Understanding Early Fire Learning and Experiences in Aotearoa New Zealand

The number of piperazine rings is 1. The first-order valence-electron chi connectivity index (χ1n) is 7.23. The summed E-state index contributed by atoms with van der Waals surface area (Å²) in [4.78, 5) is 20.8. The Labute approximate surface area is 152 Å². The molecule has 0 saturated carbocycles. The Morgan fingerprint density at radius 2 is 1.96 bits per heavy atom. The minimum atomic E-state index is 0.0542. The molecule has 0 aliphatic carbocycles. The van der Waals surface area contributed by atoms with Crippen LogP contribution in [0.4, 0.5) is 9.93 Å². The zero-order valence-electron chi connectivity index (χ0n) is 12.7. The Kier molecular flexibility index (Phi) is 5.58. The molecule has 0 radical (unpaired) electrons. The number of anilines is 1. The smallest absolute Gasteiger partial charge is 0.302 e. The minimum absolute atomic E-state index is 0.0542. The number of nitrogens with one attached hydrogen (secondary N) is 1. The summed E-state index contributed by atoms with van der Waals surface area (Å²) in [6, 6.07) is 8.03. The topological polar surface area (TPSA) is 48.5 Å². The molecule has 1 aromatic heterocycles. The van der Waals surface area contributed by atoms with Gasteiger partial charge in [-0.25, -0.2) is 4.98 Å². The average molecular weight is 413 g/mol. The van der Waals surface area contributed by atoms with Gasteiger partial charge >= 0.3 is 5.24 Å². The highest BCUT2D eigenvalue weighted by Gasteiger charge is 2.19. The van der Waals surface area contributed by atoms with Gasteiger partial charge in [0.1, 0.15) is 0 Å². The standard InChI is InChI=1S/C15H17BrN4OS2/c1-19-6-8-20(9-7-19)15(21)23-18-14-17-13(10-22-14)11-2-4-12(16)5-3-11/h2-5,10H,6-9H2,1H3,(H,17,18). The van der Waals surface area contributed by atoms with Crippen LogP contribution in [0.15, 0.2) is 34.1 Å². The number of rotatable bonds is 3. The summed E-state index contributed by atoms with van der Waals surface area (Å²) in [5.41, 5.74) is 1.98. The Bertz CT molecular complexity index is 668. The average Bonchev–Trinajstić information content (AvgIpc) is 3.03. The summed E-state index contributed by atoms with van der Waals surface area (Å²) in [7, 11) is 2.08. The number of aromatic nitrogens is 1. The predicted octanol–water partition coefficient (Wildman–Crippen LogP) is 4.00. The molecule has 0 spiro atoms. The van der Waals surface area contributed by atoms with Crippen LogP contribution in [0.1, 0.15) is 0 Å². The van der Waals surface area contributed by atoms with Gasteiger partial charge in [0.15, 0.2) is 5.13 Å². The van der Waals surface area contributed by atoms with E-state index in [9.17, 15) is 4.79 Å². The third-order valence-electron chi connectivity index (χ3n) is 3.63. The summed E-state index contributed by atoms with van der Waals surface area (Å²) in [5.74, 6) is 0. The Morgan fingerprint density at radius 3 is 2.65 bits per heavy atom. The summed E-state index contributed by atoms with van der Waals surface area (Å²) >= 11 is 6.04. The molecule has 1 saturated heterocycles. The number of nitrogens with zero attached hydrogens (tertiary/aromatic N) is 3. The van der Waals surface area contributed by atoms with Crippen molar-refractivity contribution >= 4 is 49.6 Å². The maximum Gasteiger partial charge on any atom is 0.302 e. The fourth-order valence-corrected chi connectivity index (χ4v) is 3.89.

The current study presents exploratory research on how people in Aotearoa New Zealand learn about fire growing up, and how they think and feel about fire as adults. The research aims to fill the empirical gap in research on fire and fire learning. An anonymous qualitative survey was conducted with 40 community participants through the crowd sharing platform Prolific Academic. Participants also answered the Fire Setting Scale, used as a descriptive measure to determine the range of fire interest scores among the sample; scores were well spread and the sample slightly negatively skewed. Thematic analysis was used and six themes comprising 13 subthemes were developed to answer the two research questions; 1. How do adults in Aotearoa NZ learn about fire growing up? and 2. How do adults in Aotearoa NZ think and feel about fire now? The first question was answered with four themes comprising ten subthemes. The first theme discussed participants’ descriptions of their notable reactions to fire memories, the second described the development of norms about fire and fire use, the third learning how and where fire can be used through direct experiences, and the fourth discussed participants descriptions of learning about fire mechanisms and safety. Research question two was answered with two themes and three subthemes, the first theme discussed the idea that in regard to fire, knowledge is power. The second theme looked at participants’ emotional congruence with fire and identified these emotions as existing on somewhat of a continuum. The findings determined that the current emphasis on social learning theory among the fire literature is not without basis, and that parental modelling and reinforcement, as well as sensory reinforcements, play a large role in the way individuals experience and learn about fire. It is also clear from this study that there is a wide variety in the levels of fire safety education delivered to young people in Aotearoa New Zealand. Further research is needed with comparative groups to determine how different learning and perceptions may influence an individuals’ fire use in adulthood.